Here is (or was) the tunnel. You see it kind of caved in and it's not really a tunnel anymore is it. Oh well the road up was a blast.

Trailace is a pretty good shot. That snowball almost got me.

On the way back down.

Going up I saw this huge wall. Drystacked stone, no morter and it's still there. Going down we stopped at this sign with facts about the wall. (Disclaimer: not one illegal Mexican was needed in the making of this wall)
Those were the days.

I decided a shot or two over the edge was appropriate.

Darn, I wish I would have brought my hiking boots and a fly rod.

These old structures peppered the area. This one was right on the road so we had to get off and check it out.

There's a front page photo if I ever saw one but I am biased I guess.

Cumberland pass was busy. Lots of quads and dirtbikes. The best thing is there was compete families out there riding. Little boys and girls on 50s and 70s. Awesome!

I'm not sure but I think that dog is waving at me.

Stomaches growling, heads throbbing, bladders bursting, we pull into Tincup.

Some pics on the fly.

Another cool church.

Darn it. That's not a working gas pump.
Hey, nice bumper Earl.

Oh well, let's eat. Frenchy's is OPEN!

These bikes did everything we asked of them on this ride and they waited so patiently while we ate.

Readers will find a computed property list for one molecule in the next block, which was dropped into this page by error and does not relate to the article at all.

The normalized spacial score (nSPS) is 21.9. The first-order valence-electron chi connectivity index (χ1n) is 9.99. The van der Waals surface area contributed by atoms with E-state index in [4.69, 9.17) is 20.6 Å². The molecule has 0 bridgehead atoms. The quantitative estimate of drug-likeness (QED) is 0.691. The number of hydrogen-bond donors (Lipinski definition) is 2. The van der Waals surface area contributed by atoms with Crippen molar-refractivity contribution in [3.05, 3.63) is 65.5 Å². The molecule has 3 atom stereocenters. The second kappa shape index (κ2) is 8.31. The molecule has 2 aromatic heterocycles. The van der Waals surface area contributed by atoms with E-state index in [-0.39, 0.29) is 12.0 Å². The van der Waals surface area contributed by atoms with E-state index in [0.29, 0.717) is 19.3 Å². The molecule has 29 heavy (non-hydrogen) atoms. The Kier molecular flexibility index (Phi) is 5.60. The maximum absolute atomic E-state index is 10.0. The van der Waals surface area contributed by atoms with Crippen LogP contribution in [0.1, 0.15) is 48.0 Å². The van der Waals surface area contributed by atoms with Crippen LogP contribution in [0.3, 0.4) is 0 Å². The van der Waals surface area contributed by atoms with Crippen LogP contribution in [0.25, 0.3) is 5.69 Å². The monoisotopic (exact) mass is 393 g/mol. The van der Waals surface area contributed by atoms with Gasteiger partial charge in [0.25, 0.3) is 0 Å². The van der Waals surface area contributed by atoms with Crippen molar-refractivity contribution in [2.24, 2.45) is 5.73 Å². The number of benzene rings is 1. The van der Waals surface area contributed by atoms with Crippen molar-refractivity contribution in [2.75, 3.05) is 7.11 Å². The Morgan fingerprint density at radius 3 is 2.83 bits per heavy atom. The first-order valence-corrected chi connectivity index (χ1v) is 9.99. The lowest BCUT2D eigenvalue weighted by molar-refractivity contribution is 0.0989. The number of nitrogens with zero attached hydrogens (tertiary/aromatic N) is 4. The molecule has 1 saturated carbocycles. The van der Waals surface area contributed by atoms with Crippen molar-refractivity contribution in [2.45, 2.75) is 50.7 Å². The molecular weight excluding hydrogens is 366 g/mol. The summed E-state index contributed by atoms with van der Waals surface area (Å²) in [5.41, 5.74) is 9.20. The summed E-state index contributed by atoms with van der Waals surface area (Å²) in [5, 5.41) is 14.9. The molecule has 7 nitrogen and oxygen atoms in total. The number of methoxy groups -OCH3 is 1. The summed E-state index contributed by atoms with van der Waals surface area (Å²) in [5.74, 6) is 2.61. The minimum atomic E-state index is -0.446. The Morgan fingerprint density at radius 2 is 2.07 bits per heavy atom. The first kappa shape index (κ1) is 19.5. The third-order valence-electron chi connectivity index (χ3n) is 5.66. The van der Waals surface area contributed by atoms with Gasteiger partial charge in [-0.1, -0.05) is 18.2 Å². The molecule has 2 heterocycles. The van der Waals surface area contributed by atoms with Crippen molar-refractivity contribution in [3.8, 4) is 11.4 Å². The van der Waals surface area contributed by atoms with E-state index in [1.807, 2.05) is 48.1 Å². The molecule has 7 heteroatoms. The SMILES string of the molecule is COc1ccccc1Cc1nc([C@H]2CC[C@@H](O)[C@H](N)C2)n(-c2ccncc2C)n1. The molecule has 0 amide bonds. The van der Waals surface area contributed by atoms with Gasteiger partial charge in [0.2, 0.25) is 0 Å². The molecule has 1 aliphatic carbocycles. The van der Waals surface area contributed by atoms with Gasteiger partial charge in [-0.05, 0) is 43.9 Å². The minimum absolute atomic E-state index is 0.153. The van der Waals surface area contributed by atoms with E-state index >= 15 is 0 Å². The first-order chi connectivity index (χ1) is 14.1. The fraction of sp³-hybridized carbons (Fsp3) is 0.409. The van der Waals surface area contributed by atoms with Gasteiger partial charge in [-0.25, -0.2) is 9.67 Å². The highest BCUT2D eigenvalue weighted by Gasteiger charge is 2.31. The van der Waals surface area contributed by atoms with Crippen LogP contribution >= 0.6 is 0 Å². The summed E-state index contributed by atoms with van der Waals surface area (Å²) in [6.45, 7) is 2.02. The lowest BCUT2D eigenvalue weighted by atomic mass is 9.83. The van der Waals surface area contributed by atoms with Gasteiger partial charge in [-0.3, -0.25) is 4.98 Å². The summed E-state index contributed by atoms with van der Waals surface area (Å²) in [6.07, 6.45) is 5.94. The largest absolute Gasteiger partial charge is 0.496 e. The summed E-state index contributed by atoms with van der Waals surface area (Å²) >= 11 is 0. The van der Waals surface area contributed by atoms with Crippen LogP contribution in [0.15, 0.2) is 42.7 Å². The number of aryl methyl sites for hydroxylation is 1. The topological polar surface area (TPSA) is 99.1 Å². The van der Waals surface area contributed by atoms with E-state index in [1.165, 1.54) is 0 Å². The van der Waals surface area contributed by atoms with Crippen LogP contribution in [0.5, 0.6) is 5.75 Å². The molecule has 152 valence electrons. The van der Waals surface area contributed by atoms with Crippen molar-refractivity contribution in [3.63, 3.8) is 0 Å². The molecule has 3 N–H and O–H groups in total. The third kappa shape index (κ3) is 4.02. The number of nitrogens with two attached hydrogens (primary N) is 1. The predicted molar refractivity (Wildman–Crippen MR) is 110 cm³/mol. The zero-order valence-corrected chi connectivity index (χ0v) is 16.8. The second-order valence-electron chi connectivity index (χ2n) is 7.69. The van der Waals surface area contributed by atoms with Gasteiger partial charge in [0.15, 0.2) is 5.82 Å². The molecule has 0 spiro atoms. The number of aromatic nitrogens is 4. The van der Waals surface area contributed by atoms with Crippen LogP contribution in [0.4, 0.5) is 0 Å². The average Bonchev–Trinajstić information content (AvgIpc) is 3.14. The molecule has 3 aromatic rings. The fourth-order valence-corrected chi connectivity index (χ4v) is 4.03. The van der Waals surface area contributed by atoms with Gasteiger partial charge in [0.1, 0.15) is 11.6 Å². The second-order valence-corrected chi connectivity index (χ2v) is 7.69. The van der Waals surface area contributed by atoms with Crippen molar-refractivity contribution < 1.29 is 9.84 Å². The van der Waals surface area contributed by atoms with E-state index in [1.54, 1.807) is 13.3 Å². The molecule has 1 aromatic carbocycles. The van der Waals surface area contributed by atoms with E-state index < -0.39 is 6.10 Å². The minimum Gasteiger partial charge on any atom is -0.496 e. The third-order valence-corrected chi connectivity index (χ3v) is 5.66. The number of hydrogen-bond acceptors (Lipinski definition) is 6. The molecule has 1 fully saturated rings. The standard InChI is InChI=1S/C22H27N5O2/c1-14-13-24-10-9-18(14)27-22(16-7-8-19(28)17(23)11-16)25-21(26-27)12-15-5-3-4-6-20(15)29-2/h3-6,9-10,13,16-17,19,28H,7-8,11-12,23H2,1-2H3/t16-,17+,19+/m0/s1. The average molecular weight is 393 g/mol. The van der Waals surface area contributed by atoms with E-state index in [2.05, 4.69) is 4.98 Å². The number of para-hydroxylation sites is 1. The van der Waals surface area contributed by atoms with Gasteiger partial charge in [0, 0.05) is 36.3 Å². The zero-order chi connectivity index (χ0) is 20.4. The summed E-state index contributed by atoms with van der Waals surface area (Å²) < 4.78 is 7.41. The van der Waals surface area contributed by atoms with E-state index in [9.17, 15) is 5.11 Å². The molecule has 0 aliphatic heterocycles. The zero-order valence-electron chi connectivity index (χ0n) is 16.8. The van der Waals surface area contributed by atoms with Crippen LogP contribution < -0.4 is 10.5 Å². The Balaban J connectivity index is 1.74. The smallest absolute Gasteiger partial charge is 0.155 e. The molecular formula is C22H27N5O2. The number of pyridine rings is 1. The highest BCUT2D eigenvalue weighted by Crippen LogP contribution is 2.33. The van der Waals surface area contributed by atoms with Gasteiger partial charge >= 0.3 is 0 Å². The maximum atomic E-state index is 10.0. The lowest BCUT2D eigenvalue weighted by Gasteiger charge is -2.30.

I should be a photographer. Whatever floats your sinks it.

Hey small fry.

Ok, two things I dont get about ride reports. One is the ADV salute and the other is taking pictures of our food. I did it and then wondered why is it that we feel compelled to show off what we ate. Oh well this will be the last food pic. You'll just have to use your imagination.

Thank God for indoor plumbing.

We thought we would immediately feel better after we ate but the headache was still there. Poor Josh seemed to have it the worst. Even living at close to 6000 ft I was feeling the altitude after 3 days. Rick and Josh came from basically sea level to over 10k and stayed there for most of the trip.
But the show must go on.
Cottonwood Pass was next and a great ride up. It was also pretty busy. In fact there was this one particular asshat driving a Ford truck that thought he needed to take his half out of the middle and push us out to the edge just to be a jerk. I don't know what you have against motorcycles sir but I would like the chance to meet you again some day.

That was the last pass for the day. Let's camp! But not before we ride to Twin Lakes.

This campground was full but we got a nice shot of this river from the bridge going in.

Ah, Home Sweet Home, at least for tonight.

Lucked out again. We Forest Gumped ourselves right into this camp spot. Perfect!

Thankfully, Josh is intent on having a fire so we went off in search of firewood. We came back with armfulls of small twigs and fallen branches. Meanwhile Trailace scores this big monster tree trunk. Now that's a fire!

The ants that lived in that log were pissed. Later they would mount an attack on Trailace's foot.

Pic of the whole camp.

What can I say. An unbelievable day of riding and camping. I learned so much, my riding got better each day and the freindships grew. It just doesn't get any better. (Or maybe it does)

Chime in and let us know what you think of our ride so far. Stay tuned for day 4.
I'm the guy who pees on the electric fence to see if it's on.

2009 Pass ride

flingshot screwed with this post 07-01-2009 at 10:10 AM